Cancer can rely on sugar in order to survive and grow. Therefore constantly high glucose levels can be a problem when dealing with the disease.
The study showed that, combined with the diabetes drug Invokana as well as chemotherapy, the keto diet helped to stop squamous cell lung cancer from progressing. Even without the addition of chemo and Invokana, the keto diet was effective in slowing the cancer. The study was performed in mice who had not been diagnosed with diabetes.
A previous study by the same research team showed that those who had squamous cell carcinoma and high blood glucose levels had worse rates of survival than those who didn’t. The researchers found that this particular kind of cancer was especially reliant on glucose to grow and survive.
Methods such as diets are now being used as important complements to chemo, radiation, and other means of cancer treatment. “Maybe we can manipulate our own biological system a little bit or activate something we already have in place in order to more effectively combat cancer,” said Dr. Jung-Whan Kim, study lead.
What is the keto diet?
A ketogenic diet is one in which you eat little to no carbs. Partitioners of the keto diet eat plenty of meats, eggs, cheese, fish, butter, oil, and vegetables. Over time, the keto diet causes your cells to use ketones (broken down stored fats) instead of sugar for energy.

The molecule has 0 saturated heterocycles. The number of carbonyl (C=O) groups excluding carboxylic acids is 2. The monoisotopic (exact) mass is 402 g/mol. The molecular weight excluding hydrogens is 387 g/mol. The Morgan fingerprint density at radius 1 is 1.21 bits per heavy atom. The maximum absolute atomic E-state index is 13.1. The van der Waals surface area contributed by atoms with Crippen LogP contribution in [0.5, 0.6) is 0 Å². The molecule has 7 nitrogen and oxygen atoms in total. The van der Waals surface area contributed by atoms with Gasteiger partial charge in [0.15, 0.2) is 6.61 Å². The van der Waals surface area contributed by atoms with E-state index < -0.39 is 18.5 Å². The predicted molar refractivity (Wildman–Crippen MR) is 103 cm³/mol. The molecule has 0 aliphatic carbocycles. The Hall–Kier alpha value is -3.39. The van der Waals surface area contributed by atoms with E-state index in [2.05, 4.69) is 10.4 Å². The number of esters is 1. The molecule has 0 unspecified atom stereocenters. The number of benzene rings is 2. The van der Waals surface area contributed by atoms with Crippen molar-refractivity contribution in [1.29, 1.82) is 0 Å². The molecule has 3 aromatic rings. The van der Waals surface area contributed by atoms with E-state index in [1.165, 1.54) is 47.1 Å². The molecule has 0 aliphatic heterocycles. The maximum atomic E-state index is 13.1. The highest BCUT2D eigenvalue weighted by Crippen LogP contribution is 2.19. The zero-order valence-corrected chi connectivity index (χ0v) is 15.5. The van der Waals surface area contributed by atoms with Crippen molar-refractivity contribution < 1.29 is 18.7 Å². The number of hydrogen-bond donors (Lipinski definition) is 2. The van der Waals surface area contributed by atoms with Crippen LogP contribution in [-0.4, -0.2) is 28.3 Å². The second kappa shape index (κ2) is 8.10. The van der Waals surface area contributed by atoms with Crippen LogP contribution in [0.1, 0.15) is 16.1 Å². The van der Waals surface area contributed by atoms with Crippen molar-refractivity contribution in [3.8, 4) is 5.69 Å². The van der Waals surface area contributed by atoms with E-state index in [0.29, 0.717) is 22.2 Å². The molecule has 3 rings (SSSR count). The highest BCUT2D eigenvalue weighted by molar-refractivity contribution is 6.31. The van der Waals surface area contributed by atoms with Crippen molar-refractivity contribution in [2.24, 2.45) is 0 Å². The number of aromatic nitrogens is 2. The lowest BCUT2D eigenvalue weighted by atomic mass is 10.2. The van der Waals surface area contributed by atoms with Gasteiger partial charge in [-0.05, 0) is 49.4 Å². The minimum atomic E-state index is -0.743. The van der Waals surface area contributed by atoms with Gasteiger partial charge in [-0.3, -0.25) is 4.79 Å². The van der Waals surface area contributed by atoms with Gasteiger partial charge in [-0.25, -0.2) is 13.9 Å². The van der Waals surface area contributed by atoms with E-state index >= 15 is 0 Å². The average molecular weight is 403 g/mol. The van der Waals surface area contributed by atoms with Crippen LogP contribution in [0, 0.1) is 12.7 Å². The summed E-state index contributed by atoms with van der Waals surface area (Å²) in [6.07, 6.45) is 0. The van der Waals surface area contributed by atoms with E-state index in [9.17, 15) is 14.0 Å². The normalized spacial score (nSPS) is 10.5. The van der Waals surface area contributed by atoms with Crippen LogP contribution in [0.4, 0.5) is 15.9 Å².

The keto diet is not for everyone, and it may take a few weeks to adjust to. Since cancer treatments such as chemo can cause nausea, it might be hard to follow such a restrictive diet. Talk with your doctor and come up with a plan that’s right for you. Your can also seek out a dietitian who specializes in oncology nutrition. People with kidney disease should not try the keto diet.
The keto diet has also been shown in the past to reduce the risk of seizures in children as well as to help with weight loss. It can help with blood glucose control in those with type 2 diabetes as well.